In the following example, standard errors, standardized coefficients and test statistics are also shown.

tab_model(m1, = TRUE, show.std = TRUE, show.stat = TRUE)

Removing columns

In the following example, default columns are removed.

tab_model(m3, m4, = FALSE, show.p = FALSE, auto.label = FALSE)

Removing and sorting columns

Another way to remove columns, which also allows to reorder the columns, is the col.order-argument. This is a character vector, where each element indicates a column in the output. The value "est", for instance, indicates the estimates, while "std.est" is the column for standardized estimates and so on.

By default, col.order contains all possible columns. All columns that should shown (see previous tables, for example using = TRUE to show standard errors, or = TRUE to show standardized estimates) are then printed by default. Colums that are excluded from col.order are not shown, no matter if the show*-arguments are TRUE or FALSE. So if = TRUE, butcol.order does not contain the element "se", standard errors are not shown. On the other hand, if show.est = FALSE, but col.order does include the element "est", the columns with estimates are not shown.

In summary, col.order can be used to exclude columns from the table and to change the order of colums.

  m1, = TRUE, show.std = TRUE, show.stat = TRUE,
  col.order = c("p", "stat", "est", "", "se", "std.est")

Collapsing columns

With and, the columns for confidence intervals and standard errors can be collapsed into one column together with the estimates. Sometimes this table layout is required.

tab_model(m1, = TRUE)

Defining own labels

There are different options to change the labels of the column headers or coefficients, e.g. with:

  m1, m2, 
  pred.labels = c("Intercept", "Age (Carer)", "Hours per Week", "Gender (Carer)",
                  "Education: middle (Carer)", "Education: high (Carer)",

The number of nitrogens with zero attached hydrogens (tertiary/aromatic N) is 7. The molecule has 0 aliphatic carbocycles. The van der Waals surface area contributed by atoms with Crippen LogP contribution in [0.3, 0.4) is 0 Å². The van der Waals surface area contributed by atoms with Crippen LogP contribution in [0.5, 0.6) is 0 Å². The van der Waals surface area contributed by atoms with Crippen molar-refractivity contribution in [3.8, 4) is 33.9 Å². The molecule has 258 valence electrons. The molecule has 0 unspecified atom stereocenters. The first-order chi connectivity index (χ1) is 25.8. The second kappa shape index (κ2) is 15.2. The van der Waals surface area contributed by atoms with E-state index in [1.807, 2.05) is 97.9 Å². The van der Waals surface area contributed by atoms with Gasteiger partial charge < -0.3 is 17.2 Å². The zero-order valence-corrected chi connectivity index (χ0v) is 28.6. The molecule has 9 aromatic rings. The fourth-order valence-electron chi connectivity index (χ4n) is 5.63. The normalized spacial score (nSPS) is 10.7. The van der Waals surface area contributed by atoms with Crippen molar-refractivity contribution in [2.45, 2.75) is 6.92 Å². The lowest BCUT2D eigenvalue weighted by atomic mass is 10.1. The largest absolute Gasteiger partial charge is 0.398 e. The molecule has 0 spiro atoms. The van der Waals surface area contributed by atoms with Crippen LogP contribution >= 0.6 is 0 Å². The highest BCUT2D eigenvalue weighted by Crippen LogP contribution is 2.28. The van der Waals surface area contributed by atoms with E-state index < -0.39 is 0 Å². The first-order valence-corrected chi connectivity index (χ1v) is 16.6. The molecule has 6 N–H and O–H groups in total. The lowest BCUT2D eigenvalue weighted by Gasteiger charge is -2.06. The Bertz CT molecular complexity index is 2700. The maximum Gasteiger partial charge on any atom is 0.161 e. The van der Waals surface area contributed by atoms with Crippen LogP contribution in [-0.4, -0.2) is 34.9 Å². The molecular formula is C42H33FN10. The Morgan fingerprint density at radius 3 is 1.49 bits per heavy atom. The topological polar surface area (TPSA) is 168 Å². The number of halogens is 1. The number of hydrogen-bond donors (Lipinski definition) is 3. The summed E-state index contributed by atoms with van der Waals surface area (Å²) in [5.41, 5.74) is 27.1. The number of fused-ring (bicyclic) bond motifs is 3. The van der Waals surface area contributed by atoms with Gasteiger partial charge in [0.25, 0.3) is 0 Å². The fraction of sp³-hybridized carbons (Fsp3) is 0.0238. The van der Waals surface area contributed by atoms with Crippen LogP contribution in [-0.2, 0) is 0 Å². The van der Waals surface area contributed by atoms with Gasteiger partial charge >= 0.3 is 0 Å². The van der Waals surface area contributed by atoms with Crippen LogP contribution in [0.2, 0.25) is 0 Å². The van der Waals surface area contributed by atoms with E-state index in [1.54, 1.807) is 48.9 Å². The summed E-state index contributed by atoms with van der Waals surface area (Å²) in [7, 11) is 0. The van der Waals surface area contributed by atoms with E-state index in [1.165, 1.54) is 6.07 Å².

"Age (Older Person)"),
  dv.labels = c("First Model", "M2"),
  string.pred = "Coeffcient", = "Conf. Int (95%)",
  string.p = "P-Value"

Including reference level of categorical predictors

By default, for categorical predictors, the variable names and the categories for regression coefficients are shown in the table output.

model <- glm(
  count ~ spp + Wtemp + mined + cover,
  family = poisson(),
  data = Salamanders


You can include the reference level for categorical predictors by setting show.reflvl = TRUE.

tab_model(model, show.reflvl = TRUE)

To show variable names, categories and include the reference level, also set prefix.labels = "varname".

tab_model(model, show.reflvl = TRUE, prefix.labels = "varname")

Style of p-values

You can change the style of how p-values are displayed with the argument With = "stars", the p-values are indicated as * in the table.

tab_model(m1, m2, = "stars")

Another option would be scientific notation, using = "scientific", which also can be combined with digits.p.

tab_model(m1, m2, = "scientific", digits.p = 2)

Automatic matching for named vectors

Another way to easily assign labels are named vectors. In this case, it doesn't matter if pred.labels has more labels than coefficients in the model(s), or in which order the labels are passed to tab_model(). The only requirement is that the labels' names equal the coefficients names as they appear in the summary()-output.

# example, coefficients are "c161sex2" or "c172code3"

pl <- c(
  `(Intercept)` = "Intercept",
  e17age = "Age (Older Person)",
  c160age = "Age (Carer)", 
  c12hour = "Hours per Week", 
  barthtot = "Barthel-Index",
  c161sex2 = "Gender (Carer)",
  c172code2 = "Education: middle (Carer)", 
  c172code3 = "Education: high (Carer)",
  a_non_used_label = "We don't care"

  m1, m2, m3, m4, 
  pred.labels = pl, 
  dv.labels = c("Model1", "Model2", "Model3", "Model4"), = FALSE, 
  show.p = FALSE, 
  transform = NULL

Keep or remove coefficients from the table

Using the terms- or rm.terms-argument allows us to explicitly show or remove specific coefficients from the table output.

tab_model(m1, terms = c("c160age", "c12hour"))

Note that the names of terms to keep or remove should match the coefficients names. For categorical predictors, one example would be:

tab_model(m1, rm.terms = c("c172code2", "c161sex2"))

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sjPlot documentation built on July 10, 2021, 5:07 p.m.